What is Basketball-Related Knee Pain? " Sharon a 19-year-old university basketball player "

Case study ( 7439 views as of May 22, 2024 )

Sharon, a 19-year-old university basketball player, presents for evaluation of her right knee. She injured it in a game two weeks ago and while landing a layup came down on her right leg. Her knee felt as if it twisted and she heard a pop. She was unable to weight bear fully and had to be carried off the court. She developed swelling in the knee and had some lateral-sided pain. She has never injured this knee before.

A physical examination of Sharon's injury reveals a minor residual hemarthrosis with only mild loss of full extension. She is not tender to palpation over either joint line or about the knee. Her ligament exam reveals her to be stable to testing of the MCL, LCL and PCL. She has a positive Lachman test with a soft endpoint and a positive pivot shift. There are no other abnormalities with her examination.

Sharon could possibly benefit from seeing a radiologist for proper diagnosis of her injury, a physiotherapist for optimal treatment and an orthopedic surgeon knowledgeable about sports injuries.


Conversation based on: What is Basketball-Related Knee Pain? " Sharon a 19-year-old university basketball player "

What is Basketball-Related Knee Pain? " Sharon a 19-year-old university basketball player "

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  • When the bursae become inflamed or irritated, a condition known as bursitis can occur. Hip bursitis specifically refers to the inflammation or irritation of one or more bursae located around the hip joint. The most commonly affected bursa in the hip is the trochanteric bursa, which is located on the outside of the hip. Hip bursitis can result from various causes, such as repetitive motions, overuse, trauma, prolonged pressure on the hip joint, or certain medical conditions like rheumatoid arthritis or gout. It often manifests as pain and tenderness in the hip region, especially during activities such as walking, climbing stairs, or lying on the affected side. The pain may worsen with prolonged activity or pressure on the hip. Treatment for hip bursitis typically involves a combination of self-care measures and medical interventions. Resting the hip, applying ice packs, and taking over-the-counter pain relievers may help alleviate symptoms. Physical therapy exercises can strengthen the muscles around the hip and improve flexibility. In more severe cases, a doctor may recommend corticosteroid injections or, rarely, surgical intervention. If you're experiencing symptoms of hip bursitis or any other medical condition, it's always advisable to consult a healthcare professional for an accurate diagnosis and appropriate treatment.
  • The case study indicates that Sharon had never injured this knee before. Basketball is hard on the knees. Isn't it possible that while compensating for a prior injury to the other knee, she weakened this one ?
  • Would she benefit from an MRI?
    • It sounds like she could benefit first from a series of xrays
  • So if you plant and twist, or you lose your footing somehow, you will potentially tear your ACL. People that tear their ACL will oftentimes say that they feel a pop or heard a pop in their knee. And then their knee feels loose or unstable, or it felt as if their knee shifted.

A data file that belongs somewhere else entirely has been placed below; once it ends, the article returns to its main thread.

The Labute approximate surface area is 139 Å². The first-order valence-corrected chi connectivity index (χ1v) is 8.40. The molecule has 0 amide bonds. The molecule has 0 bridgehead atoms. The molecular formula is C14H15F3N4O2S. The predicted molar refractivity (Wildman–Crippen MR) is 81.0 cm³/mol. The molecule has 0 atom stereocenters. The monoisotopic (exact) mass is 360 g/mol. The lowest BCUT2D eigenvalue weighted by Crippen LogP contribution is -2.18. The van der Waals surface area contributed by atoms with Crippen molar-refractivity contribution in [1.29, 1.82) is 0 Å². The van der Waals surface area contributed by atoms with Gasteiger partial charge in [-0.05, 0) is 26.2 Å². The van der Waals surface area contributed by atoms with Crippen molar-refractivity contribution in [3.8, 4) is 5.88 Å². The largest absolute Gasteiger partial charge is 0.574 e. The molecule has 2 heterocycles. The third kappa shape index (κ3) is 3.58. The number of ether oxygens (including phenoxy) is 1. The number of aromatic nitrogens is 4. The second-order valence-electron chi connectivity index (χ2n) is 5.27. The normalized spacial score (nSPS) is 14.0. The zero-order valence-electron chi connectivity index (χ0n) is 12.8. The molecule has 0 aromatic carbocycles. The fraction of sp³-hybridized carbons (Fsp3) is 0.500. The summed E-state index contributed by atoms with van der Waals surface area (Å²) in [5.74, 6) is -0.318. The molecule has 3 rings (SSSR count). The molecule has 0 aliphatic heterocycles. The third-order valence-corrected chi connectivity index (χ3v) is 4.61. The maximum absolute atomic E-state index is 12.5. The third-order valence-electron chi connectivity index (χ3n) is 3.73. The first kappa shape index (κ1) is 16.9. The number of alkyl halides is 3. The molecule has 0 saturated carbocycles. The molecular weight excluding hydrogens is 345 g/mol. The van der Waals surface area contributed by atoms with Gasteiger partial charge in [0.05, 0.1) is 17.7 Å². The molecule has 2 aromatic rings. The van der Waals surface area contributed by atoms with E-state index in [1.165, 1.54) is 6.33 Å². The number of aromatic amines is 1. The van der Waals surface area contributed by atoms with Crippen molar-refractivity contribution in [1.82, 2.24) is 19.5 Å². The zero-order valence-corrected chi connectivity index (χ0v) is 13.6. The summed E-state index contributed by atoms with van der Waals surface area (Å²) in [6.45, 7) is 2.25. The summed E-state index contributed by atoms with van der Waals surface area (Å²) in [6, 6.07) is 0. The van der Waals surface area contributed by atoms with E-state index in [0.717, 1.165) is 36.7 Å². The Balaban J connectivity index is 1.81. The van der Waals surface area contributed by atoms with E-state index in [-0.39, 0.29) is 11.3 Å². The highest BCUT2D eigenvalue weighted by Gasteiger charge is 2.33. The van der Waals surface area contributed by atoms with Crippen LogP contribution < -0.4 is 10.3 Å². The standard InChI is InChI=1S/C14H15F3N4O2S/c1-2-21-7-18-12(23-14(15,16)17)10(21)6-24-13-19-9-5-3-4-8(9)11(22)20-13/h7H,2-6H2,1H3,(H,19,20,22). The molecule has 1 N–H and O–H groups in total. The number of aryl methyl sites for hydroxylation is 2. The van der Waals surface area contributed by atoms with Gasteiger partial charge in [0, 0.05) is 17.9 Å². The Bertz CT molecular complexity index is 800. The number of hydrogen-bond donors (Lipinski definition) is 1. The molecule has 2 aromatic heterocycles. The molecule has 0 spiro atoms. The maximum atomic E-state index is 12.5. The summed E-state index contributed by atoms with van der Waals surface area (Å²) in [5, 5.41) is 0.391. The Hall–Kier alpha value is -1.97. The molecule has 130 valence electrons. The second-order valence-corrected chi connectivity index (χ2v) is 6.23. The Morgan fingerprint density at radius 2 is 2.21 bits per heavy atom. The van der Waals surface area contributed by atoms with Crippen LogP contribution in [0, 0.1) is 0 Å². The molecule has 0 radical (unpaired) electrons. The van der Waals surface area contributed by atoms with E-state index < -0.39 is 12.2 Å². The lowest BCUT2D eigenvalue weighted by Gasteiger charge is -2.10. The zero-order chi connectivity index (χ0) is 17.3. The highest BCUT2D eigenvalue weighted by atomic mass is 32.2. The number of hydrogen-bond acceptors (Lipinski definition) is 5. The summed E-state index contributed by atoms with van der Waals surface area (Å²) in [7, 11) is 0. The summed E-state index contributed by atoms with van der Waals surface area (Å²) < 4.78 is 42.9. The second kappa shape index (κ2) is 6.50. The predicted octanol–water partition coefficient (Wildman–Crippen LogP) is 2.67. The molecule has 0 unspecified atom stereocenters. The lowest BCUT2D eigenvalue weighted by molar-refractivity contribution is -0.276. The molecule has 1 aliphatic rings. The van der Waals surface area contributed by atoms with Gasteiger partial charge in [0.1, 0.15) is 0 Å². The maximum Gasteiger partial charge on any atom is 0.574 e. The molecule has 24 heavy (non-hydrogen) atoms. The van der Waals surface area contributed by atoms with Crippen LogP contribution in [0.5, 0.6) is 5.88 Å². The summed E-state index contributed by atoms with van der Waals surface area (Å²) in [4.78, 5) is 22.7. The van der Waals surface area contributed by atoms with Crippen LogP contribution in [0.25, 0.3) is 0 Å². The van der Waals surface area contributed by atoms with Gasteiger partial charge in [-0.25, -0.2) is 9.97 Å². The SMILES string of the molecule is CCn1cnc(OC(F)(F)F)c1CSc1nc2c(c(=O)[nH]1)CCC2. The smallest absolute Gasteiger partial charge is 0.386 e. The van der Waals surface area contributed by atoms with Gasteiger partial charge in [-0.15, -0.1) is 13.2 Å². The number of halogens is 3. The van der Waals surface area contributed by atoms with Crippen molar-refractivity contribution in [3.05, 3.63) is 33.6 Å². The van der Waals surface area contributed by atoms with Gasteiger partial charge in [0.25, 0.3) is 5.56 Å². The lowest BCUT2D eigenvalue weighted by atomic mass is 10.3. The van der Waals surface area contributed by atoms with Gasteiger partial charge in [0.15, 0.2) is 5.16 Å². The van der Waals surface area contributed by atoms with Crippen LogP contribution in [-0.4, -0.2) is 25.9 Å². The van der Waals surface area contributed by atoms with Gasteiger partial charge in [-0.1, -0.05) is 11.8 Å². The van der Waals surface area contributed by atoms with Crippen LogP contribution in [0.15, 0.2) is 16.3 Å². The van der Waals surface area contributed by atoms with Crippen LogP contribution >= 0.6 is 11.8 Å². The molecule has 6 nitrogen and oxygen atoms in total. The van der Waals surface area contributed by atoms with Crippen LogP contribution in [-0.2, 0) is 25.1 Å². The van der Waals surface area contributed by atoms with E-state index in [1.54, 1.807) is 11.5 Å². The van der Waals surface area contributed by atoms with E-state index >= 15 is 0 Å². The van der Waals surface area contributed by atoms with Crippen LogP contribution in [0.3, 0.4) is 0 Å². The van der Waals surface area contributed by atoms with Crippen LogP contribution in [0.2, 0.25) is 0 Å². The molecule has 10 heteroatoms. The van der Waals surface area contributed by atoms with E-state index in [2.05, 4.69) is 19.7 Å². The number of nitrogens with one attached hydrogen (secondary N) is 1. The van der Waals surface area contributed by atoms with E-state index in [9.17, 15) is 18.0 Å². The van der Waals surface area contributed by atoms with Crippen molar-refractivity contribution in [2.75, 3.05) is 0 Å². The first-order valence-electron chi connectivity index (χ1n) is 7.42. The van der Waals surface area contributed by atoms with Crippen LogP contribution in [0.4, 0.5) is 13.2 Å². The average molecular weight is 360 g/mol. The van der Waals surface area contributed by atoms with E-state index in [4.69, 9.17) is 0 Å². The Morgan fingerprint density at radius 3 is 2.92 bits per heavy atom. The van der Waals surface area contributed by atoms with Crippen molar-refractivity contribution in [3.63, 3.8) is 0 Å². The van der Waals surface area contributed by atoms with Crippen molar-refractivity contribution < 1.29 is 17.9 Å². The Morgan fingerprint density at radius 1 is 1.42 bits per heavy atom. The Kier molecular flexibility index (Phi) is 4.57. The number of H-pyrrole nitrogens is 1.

• Is it really that easy to tear your ACL ? Or do people have wear and tear on the ligament they aren't aware of, which makes it susceptible to tearing ?
  • How common is this type of injury ? What is the most common cause ?
    • I think knee injuries in basketball players is incredibly common due to the jumping and stress on the legs
  • What is a Lachman test ?
    • The Lachman test is a clinical test used to diagnose injury of the anterior cruciate ligament (ACL). It is recognized as reliable, sensitive, and usually superior to the anterior drawer test. The knee is flexed at 20–30 degrees with the patient supine. The examiner should place one hand behind the tibia and the other on the patient's thigh. It is important that the examiner's thumb be on the tibial tuberosity. The tibia is pulled forward to assess the amount of anterior motion of the tibia in comparison to the femur. An intact ACL should prevent forward translational movement ("firm endpoint") while an ACL-deficient knee will demonstrate increased forward translation without a decisive 'end-point' - a soft or mushy endpoint indicative of a positive test. More than about 2 mm of anterior translation compared to the uninvolved knee suggests a torn ACL ("soft endpoint"), as does 10 mm of total anterior translation. A special instrument can be used to determine the magnitude of movement in mm. This test can be done in either an on-field evaluation in acute injury, or in a clinical setting when a patient presents for follow-up with knee pain.
  • She should be resting the knee while waiting for a proper diagnosis. She could end up with lifelong problems if not properly treated
  • This is a typical injury for a basketball player and should be looked at immediately after happening by someone qualified to make a good assessment.
    • I would think that knee injuries would be common in basketball players
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